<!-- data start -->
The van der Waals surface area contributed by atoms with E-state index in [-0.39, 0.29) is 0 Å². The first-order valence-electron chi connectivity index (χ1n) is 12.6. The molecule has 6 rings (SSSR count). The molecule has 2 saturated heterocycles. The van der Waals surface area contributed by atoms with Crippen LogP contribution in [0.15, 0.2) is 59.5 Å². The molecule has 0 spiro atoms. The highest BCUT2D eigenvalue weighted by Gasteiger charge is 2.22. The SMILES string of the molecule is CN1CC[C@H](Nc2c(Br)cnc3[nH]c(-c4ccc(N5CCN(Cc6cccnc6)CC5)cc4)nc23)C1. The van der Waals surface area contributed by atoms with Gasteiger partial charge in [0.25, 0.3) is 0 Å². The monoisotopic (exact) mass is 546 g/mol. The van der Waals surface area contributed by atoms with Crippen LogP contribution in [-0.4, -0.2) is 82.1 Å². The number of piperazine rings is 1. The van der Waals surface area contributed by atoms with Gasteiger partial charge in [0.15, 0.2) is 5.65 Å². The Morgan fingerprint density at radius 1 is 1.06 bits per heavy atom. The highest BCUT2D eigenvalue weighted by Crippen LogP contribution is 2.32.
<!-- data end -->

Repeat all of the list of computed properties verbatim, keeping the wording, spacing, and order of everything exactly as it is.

The van der Waals surface area contributed by atoms with E-state index in [-0.39, 0.29) is 0 Å². The first-order valence-electron chi connectivity index (χ1n) is 12.6. The molecule has 6 rings (SSSR count). The molecule has 2 saturated heterocycles. The van der Waals surface area contributed by atoms with Crippen LogP contribution in [0.15, 0.2) is 59.5 Å². The molecule has 0 spiro atoms. The highest BCUT2D eigenvalue weighted by Gasteiger charge is 2.22. The SMILES string of the molecule is CN1CC[C@H](Nc2c(Br)cnc3[nH]c(-c4ccc(N5CCN(Cc6cccnc6)CC5)cc4)nc23)C1. The van der Waals surface area contributed by atoms with Gasteiger partial charge in [0.25, 0.3) is 0 Å². The monoisotopic (exact) mass is 546 g/mol. The van der Waals surface area contributed by atoms with Crippen LogP contribution in [-0.4, -0.2) is 82.1 Å². The number of piperazine rings is 1. The van der Waals surface area contributed by atoms with Gasteiger partial charge in [0.15, 0.2) is 5.65 Å². The Morgan fingerprint density at radius 1 is 1.06 bits per heavy atom. The highest BCUT2D eigenvalue weighted by Crippen LogP contribution is 2.32.